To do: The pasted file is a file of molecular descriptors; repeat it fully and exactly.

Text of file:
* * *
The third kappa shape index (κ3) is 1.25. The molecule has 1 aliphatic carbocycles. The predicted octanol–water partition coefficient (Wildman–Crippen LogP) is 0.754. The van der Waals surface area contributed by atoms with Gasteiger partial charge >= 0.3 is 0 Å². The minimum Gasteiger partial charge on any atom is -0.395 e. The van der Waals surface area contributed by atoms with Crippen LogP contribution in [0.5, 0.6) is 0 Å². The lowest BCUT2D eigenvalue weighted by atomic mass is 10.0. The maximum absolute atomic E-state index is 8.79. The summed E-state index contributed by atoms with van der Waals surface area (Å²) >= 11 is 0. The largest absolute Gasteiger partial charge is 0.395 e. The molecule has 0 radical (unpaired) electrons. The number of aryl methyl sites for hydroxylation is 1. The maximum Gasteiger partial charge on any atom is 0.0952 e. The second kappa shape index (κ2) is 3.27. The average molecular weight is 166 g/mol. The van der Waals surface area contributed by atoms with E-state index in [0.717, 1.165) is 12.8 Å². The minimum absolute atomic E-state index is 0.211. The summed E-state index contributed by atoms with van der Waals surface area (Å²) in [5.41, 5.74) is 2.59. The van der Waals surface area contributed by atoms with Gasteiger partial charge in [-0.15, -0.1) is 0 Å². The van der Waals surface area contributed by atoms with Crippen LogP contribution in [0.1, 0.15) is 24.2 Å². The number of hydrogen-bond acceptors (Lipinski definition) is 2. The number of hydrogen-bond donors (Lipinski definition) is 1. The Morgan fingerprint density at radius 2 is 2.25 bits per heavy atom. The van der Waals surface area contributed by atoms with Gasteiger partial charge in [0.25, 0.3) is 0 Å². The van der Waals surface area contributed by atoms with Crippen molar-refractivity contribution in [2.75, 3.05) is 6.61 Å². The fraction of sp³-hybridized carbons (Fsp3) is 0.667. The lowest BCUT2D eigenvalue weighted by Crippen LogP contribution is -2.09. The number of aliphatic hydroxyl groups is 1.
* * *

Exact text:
The third kappa shape index (κ3) is 1.25. The molecule has 1 aliphatic carbocycles. The predicted octanol–water partition coefficient (Wildman–Crippen LogP) is 0.754. The van der Waals surface area contributed by atoms with Gasteiger partial charge >= 0.3 is 0 Å². The minimum Gasteiger partial charge on any atom is -0.395 e. The van der Waals surface area contributed by atoms with Crippen LogP contribution in [0.5, 0.6) is 0 Å². The lowest BCUT2D eigenvalue weighted by atomic mass is 10.0. The maximum absolute atomic E-state index is 8.79. The summed E-state index contributed by atoms with van der Waals surface area (Å²) >= 11 is 0. The largest absolute Gasteiger partial charge is 0.395 e. The molecule has 0 radical (unpaired) electrons. The number of aryl methyl sites for hydroxylation is 1. The maximum Gasteiger partial charge on any atom is 0.0952 e. The second kappa shape index (κ2) is 3.27. The average molecular weight is 166 g/mol. The van der Waals surface area contributed by atoms with E-state index in [0.717, 1.165) is 12.8 Å². The minimum absolute atomic E-state index is 0.211. The summed E-state index contributed by atoms with van der Waals surface area (Å²) in [5.41, 5.74) is 2.59. The van der Waals surface area contributed by atoms with Gasteiger partial charge in [-0.15, -0.1) is 0 Å². The van der Waals surface area contributed by atoms with Crippen LogP contribution in [0.1, 0.15) is 24.2 Å². The number of hydrogen-bond acceptors (Lipinski definition) is 2. The number of hydrogen-bond donors (Lipinski definition) is 1. The Morgan fingerprint density at radius 2 is 2.25 bits per heavy atom. The van der Waals surface area contributed by atoms with Gasteiger partial charge in [0.25, 0.3) is 0 Å². The van der Waals surface area contributed by atoms with Crippen molar-refractivity contribution in [2.75, 3.05) is 6.61 Å². The fraction of sp³-hybridized carbons (Fsp3) is 0.667. The lowest BCUT2D eigenvalue weighted by Crippen LogP contribution is -2.09. The number of aliphatic hydroxyl groups is 1.